Could you live comfortably on 80% of yourincome? Would you drive 20 minutes to save$8? Which would you choose: a sure gain of$240 or a 25% chance to gain $1000?
These are just some of the questions physicians,lawyers, and accountants were asked in a recentNorthwestern Mutual survey of 2700 US professionalswith annual incomes of $75,000 or more. The sciencebehind the questions is behavioral economics, a fairlynew and increasingly relevant discipline that combinespsychology and economics to explain why smart peopleoften make big money mistakes. The answers are a windowinto the most common blind spots that hinderphysicians and other professionals.
Different Answer, Same Question
When asked whether they would be able to livecomfortably on 80% of their current income, 72% ofphysicians said yes. But only 45% of doctors said theywould be able to save 20% of their household incometoday—which is really the same question, framed in adifferent way.
Two thirds of physicians polled said they would definitelydrive 20 minutes to pay $10 for an alarm clockthat was selling for $18 closer to home. But when itcame to driving 20 minutes to save the same $8 on a TVselling for $250 in a neighborhood store, 75% drew theline and said they would spend an extra $8 for the convenience.Their mental accounting treated money differentlydepending on how it was going to be spent, whenin fact all money spends the same.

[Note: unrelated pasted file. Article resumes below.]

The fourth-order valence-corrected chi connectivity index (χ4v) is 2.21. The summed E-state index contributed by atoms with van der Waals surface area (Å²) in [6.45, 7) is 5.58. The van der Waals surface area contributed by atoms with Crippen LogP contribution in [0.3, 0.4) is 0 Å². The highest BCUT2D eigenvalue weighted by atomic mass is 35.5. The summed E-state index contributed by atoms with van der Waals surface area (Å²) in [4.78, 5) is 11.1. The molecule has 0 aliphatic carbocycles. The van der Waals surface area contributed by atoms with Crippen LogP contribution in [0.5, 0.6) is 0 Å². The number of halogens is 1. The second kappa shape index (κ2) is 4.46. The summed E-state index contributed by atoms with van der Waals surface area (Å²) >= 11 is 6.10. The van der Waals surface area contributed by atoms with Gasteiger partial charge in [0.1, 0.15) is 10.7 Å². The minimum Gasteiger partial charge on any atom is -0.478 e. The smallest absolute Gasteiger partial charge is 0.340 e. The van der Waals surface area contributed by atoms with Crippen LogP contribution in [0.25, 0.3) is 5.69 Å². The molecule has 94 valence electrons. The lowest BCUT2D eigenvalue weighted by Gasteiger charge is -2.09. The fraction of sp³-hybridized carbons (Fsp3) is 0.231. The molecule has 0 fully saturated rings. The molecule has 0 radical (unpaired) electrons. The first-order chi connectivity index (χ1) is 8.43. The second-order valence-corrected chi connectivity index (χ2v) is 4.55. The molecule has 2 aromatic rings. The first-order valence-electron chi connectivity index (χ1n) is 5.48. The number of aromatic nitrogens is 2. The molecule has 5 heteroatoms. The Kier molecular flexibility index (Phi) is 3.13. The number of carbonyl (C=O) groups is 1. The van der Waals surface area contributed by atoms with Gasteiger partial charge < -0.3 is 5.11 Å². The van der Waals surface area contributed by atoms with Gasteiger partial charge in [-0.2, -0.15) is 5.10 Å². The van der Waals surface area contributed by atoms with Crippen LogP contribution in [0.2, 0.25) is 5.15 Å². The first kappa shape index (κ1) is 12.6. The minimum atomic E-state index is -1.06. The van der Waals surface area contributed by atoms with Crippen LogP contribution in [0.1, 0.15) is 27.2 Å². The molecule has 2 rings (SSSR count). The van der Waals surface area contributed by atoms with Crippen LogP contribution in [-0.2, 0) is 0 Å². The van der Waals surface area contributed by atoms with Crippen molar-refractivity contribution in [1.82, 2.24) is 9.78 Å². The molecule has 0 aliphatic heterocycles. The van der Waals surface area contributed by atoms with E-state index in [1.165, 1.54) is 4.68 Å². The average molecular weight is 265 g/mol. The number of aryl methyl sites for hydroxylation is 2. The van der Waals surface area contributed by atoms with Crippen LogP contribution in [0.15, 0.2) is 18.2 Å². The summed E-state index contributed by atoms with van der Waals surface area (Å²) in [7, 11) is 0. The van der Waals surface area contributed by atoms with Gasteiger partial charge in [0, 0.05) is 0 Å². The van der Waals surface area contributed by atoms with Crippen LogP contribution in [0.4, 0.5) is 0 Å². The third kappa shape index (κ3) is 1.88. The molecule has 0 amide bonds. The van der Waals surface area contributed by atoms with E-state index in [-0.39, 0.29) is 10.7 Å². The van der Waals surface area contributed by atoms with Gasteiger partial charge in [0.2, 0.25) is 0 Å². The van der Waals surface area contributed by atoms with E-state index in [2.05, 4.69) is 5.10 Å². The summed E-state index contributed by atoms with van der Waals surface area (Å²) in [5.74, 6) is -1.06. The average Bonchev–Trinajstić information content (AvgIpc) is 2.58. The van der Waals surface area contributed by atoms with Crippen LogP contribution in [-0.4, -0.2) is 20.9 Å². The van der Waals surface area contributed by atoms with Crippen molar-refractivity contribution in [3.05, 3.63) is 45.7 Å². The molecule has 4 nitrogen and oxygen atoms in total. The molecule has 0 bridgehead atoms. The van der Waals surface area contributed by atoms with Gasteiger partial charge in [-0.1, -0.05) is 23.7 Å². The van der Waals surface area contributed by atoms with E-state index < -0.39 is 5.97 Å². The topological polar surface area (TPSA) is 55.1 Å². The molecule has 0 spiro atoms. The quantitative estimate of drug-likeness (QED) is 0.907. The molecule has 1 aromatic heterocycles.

When asked to choose between a sure gain of $240or a 25% chance to gain $1000, 80% of the physicianssaid they would take the sure gain. When the choice waschanged to a sure loss of $240 vs a 25% chance to lose$1000 (or a 75% chance to lose nothing), 69% of physiciansopted for the chance to lose nothing. This behavioris called loss aversion. People will avoid a sure loss atall costs, because to them, losses are more significantthan gains, even if it's not true.
Sound familiar? These three key blind spots—framing, mental accounting, and loss aversion—werecommon not only to physicians, but to all the professionalspolled. Some other common blind spots thatemerged include status quo bias (following the herd,even when it's not in your best interest), overconfidence (overestimating your abilities, knowledge, andskills and being overly optimistic about your financialfuture), and decision paralysis (doing nothing in theface of a long list of choices).
Bad Financial Habits
Like all habits, bad financial habits can be difficult tochange. Understanding your blind spots is a good firststep toward adjusting your behavior and truly attainingfinancial security. Many of the biggest mistakes physician-investors make seem to come from decisions basedon emotion. With a well-crafted strategy based on clearfinancial goals, objectivity can trump human naturewhen making important choices.
Most physicians don't have time to educate themselvesabout all the options in the marketplace. Morethan a third polled see a financial professional less thanonce a year, while more than 10% have never seen oneat all. By talking with a qualified financial professionalyou can sort through the options and develop a planconsistent with your personal goals.
You control your financial destiny, so you may wantto ask yourself if your blind spots are controlling yourfuture or if you are. Will you be the physician maxed outon credit cards, with huge loans for your house, car, andkids' private schools, who works to maintain a show ofsuccess? Or will you be the physician enjoying a nicehome, family vacations, and children in fine schools,who is in a position to choose a retirement age?
John Adams is a financial representative with theNorthwestern Mutual Financial Network based inAkron, Ohio, for the Northwestern Mutual LifeInsurance Company, Milwaukee, Wis. To contactMr. Adams, please call 330-668-6135 or e-mailhim at firstname.lastname@example.org.